Now who can resist stopping to read a note referenced like that? So I did–stop, that is–and read the note. It was from an author who had received a rejection from an agent. In the note, he said that the villain didn’t scare him. That’s an important factor considering this is a novel targeted at the thriller market.
The author was confused by it. The villain purportedly had all the makings of a convincing villain. So the agent’s comment baffled the author, leaving her confused and floundering, trying to determine what was wrong with the villain.
I couldn’t resist. From the character sketch, two things were apparent:
1. The villain was capable of villainous acts.
2. The villain was weak and I didn’t fear him, either.
Here was the problem. He was totally evil. No redeeming quality. That makes him weak–and it diminishes suspense because we know to expect his worse and about what his capabilities are going to be.
That’s a challenge. To fear a villain, we need to be uncertain how far he’ll go–or know how far he’ll go and fear he’ll go even further. In other words, he needs to be a little unpredictable.
He also needs to be motivated. Doing what is normal and right and good TO HIM. Even if that’s twisted and crazy and totally nuts. To him, he makes perfect sense and his reason for doing what he’s doing is one we understand even though we consider it twisted.
That means it typically ties to a universal emotion. Why? Because we identify with universal emotions. This gives the villain credibility as a villain.
Lacking those qualities, the villain is weak and because he’s weak, he also diminishes the heroism and admirability of the story’s hero. If the villain were smart and strong and sharp and clever and cunning and oh-so-good at being a villain, then the hero would have to be even better to win in an adversarial match against that villain. Because the villain isn’t those things, the hero can’t be heroic. So his character is weakened, too.
A hero is only as good as his villain makes him.
Regardless of the novel type, that’s an important point to remember in crafting characters.
I try to make the villain as dastardly as I can for some emotional reason. Then I think on him until I find a way to make him worse. After I’ve made him as awful and as strong as I can, then I give him some extra perk that makes him even more terrifying to me. And seat that perk in universal emotion.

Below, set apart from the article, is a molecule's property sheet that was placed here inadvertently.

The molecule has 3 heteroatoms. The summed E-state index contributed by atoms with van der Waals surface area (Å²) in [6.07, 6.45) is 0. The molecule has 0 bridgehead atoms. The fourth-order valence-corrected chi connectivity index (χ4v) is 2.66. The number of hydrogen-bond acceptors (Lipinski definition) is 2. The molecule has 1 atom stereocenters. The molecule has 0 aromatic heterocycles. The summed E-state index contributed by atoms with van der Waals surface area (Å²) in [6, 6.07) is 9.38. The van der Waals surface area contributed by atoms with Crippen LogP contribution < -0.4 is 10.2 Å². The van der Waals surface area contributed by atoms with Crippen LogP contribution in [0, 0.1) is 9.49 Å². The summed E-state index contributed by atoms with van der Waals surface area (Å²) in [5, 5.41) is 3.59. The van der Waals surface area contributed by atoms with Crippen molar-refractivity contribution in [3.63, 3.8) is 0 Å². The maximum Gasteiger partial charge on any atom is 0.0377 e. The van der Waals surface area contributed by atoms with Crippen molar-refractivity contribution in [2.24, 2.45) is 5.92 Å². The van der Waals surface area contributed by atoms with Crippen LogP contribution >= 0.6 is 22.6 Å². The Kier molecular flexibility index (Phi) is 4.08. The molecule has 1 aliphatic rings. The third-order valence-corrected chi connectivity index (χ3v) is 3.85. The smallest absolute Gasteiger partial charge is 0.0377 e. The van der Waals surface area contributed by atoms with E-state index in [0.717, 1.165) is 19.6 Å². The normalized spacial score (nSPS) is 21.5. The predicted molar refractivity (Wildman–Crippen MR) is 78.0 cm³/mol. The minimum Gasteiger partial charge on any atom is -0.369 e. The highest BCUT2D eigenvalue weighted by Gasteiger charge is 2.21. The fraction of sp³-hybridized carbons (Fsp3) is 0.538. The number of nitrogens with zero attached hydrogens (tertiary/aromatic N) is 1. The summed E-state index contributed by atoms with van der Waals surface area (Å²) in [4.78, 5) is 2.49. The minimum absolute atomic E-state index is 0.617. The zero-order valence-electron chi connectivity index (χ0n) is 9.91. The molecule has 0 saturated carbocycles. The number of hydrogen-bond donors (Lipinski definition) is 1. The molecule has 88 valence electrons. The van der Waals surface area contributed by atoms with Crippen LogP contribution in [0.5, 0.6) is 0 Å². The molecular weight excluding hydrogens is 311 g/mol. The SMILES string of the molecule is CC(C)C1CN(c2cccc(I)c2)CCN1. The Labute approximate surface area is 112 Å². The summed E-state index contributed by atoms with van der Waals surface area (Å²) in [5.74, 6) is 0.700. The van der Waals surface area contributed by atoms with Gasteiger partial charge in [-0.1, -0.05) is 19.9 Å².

Remember, a killer killing isn’t interesting. Why a killer is killing and if he is successful at killing in the face of someone fantastic trying to stop him from killing–now that’s interesting.
Writers have a tendency to eliminate obstacles when they run into situations like this. To eliminate the obstacle or conflict when they should be doing the exact opposite–making it harder still on everyone involved. Putting the outcome in greater doubt.
This brings to mind BODY DOUBLE. In chapter 1 a woman is sealed into a tomb alive. She awakens and digs her way out, makes her way to safety, and is retrieved by an operative. That’s a pretty formidable enemy who can do that. And some would say it’s enough. But…
The operative who retrieved her informed her she hadn’t been missing for three days–as she thought. She’d been missing for three months–and she has no idea where she’s been.
Now that further complicated the matter–and it intrigued the heck out of me. Only one thing worried me. I had no idea where she’d been, or what had happened to her, or why she didn’t remember it.
I had to write the story to find out. And, boy, did I have a blast doing it!
So that’s another perk to complicating matters up, even when you think you’ve complicated yourself right into a wall. You’re creative, you’ll find a window–or make a new one. And when you do, you’ll enjoy discovering these wrinkles and intrigues as much as the reader.
And you shouldn’t get notes such as the one above on future submissions.
P.S. There are two articles in the website library (www.vickihinze.com) that might be helpful on this: Villains and The Fictional Dream. You might review deepening conflict and the articles on character, too.